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EDCR201 Weaving Curriculum

An investigation of Te Whāriki as a tool for weaving together the principles, strands, content knowledge and theoretical perspectives to create a curriculum for all children in Aotearoa/New Zealand.

This paper extends students' understanding of the early childhood curriculum document Te Whāriki through an analysis of the principles/he kaupapa whakahaere and strands/he muka and how these can be woven to create a bicultural curriculum for all children in Aotearoa/New Zealand. It will allow students to gain both content and pedagogical content knowledge of science, social studies and physical education and health and to explore how environments can promote a culture of learning. This paper investigates how Te Whāriki can be used as a tool for weaving together the principles, strands, domains of mana, content knowledge and theoretical perspectives to create a curriculum for all children in Aotearoa/New Zealand. The paper provides students with an opportunity to weave together the principles and strands of Te Whāriki, their content and pedagogical knowledge to create a bicultural curriculum that will engage all learners.

Paper title Weaving Curriculum
Paper code EDCR201
Subject Education
EFTS 0.1500
Points 18 points
Teaching period(s) First Semester, First Semester
Domestic Tuition Fees (NZD) $813.45
International Tuition Fees (NZD) $3,585.00

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Prerequisite
All of: EDCR 101, EDCR 102, (EICT 198 or EICT 199), (ELIT 198 or ELIT 199), (EMAT 197 or EMAT 198)
Restriction
EDUE 201
Limited to
BEdSt, BTchg
Notes
(i) With approval from the Dean of the College of Education, the EICT and ELIT prerequisites may be waived for students with equivalent passes. (ii) Early Childhood Education students only.
Learning Outcomes
  1. To critically analyse the weaving metaphor of Te Whāriki as a basis for constructing bicultural curriculum in inclusive early childhood settings
  2. To examine and evaluate relevant content and pedagogical content knowledge appropriate to facilitating children's learning in the early childhood context.
  3. To explore te ao/kaupapa Māori in curriculum planning
  4. To gain an understanding of how the environment and pedagogical practices create a culture of learning which engages all learners
Graduate Attributes Emphasised
Interdisciplinary perspective, Scholarship, Communication, Critical thinking, Cultural understanding, Ethics, Environmental literacy, Information literacy, Research.
View more information about Otago's graduate attributes.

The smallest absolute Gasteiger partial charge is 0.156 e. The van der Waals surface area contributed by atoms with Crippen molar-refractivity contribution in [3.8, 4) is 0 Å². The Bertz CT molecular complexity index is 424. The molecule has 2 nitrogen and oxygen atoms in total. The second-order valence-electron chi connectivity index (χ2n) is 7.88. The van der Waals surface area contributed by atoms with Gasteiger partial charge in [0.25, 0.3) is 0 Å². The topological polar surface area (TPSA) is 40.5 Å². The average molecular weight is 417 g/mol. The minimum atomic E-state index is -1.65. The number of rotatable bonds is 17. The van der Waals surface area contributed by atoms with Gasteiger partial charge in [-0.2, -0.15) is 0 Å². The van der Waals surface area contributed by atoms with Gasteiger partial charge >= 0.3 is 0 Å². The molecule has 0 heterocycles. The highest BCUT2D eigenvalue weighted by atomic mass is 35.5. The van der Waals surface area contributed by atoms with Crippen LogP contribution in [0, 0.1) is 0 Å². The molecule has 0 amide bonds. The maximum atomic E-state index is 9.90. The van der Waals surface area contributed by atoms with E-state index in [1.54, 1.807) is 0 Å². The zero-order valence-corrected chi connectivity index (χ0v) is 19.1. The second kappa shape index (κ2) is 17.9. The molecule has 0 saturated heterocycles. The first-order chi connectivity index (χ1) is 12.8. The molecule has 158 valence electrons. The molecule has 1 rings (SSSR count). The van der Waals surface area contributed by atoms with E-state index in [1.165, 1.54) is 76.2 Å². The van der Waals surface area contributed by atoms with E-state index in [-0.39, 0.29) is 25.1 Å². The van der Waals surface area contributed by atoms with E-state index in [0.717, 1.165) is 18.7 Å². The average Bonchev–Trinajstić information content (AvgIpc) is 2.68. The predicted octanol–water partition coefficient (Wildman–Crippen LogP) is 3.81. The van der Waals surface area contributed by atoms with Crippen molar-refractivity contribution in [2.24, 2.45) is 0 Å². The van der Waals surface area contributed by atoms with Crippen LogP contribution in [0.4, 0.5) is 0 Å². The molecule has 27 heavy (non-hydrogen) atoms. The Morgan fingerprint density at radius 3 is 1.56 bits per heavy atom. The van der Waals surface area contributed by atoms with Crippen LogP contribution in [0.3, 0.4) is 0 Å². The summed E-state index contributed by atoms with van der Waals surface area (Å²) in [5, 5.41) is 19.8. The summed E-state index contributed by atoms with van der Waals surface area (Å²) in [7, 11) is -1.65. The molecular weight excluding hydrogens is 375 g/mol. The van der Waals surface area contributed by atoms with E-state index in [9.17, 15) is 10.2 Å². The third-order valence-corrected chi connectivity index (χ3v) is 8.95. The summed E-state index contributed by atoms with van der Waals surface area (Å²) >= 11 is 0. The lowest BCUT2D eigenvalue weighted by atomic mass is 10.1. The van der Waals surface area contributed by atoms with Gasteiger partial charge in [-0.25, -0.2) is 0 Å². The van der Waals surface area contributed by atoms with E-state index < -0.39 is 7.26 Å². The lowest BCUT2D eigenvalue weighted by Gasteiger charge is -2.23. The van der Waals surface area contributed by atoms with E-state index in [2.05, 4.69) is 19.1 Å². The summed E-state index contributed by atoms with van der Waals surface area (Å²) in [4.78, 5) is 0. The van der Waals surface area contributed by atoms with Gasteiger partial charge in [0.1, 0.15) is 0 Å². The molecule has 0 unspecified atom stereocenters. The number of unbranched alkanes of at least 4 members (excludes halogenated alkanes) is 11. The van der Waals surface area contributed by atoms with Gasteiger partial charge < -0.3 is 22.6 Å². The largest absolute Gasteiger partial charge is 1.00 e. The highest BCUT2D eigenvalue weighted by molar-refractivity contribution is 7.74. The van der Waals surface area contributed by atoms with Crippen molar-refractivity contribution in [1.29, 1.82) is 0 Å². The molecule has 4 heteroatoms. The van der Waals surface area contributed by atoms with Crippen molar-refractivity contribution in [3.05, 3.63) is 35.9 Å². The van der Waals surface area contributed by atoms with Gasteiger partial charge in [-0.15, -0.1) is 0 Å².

Teaching staff
Paper Co-ordinator: Judy Layland (Dunedin)
Other staff: Mary O'Rourke (Southland), Pauline Smith (Southland)
Contact
Judy Layland, judy.layland@otago.ac.nz
Textbooks
Required Texts:
  • Arthur, L., Beecher, B., Dockett, S., Farmer, S. & Death, E. (2013/15). Programming and planning in early childhood settings (5th/6th ed.). South Melbourne, Victoria, Australia: Thomson.
  • Hemara, W. (2000). Māori pedagogies - a view from the literature. Wellington, New Zealand: New Zealand Council for Educational Research.
  • MacNaughton, G., & Williams, G. (2009). Techniques for teaching young children: Choices in theory and practice (3rd ed.). New South Wales, Australia: Pearson Education.
  • New Zealand Ministry of Education. (1996). Te Whāriki: He whāriki matauranga mo nga mokopuna o Aotearoa: Early childhood curriculum. Wellington, New Zealand: Learning Media.
  • New Zealand Ministry of Education. (2013). Ka hikitia - Accelerating success. Wellington: Ministry of Education. Available online at www.minedu.govt.nz
  • New Zealand Ministry of Education. (2011). Tātaiako: Cultural competencies for teacher/kaiakos of Māori learners. Wellington: Ministry of Education & New Zealand Teacher/kaiakos Council.
  • Nuttall, J. (Ed.) (2013). Weaving Te Whāriki: Aotearoa New Zealand's Early Childhood Curriculum Document in Theory and Practice (2nd ed.). Wellington, New Zealand: NZCER.
Paper Structure
Weaving Te Whāriki Connecting together
  • The principles, strands and domains of mana
  • Content knowledge and pedagogical content knowledge
Bicultural curriculum
  • Content knowledge and pedagogical content knowledge
  • Social Studies
  • Science
  • Health and Physical Education
  • Integrating learning areas to facilitate children's learning
Te ao and kaupapa Māori in curriculum planning
  • A culture of learning
  • The environment
  • Pedagogy
  • Engaging all learners

^ Top of page

Timetable

First Semester

Location
Dunedin
Teaching method
This paper is taught On Campus
Learning management system
Blackboard

Lecture

Stream Days Times Weeks
Attend
L1 Monday 11:00-12:50 13
Monday 12:00-12:50 9-12, 14-15, 17-19, 22

Tutorial

Stream Days Times Weeks
Attend
T1 Thursday 10:00-11:50 9-15, 17-19, 22

First Semester

Location
Invercargill
Teaching method
This paper is taught On Campus
Learning management system
Blackboard

An investigation of Te Whāriki as a tool for weaving together the principles, strands, content knowledge and theoretical perspectives to create a curriculum for all children in Aotearoa/New Zealand.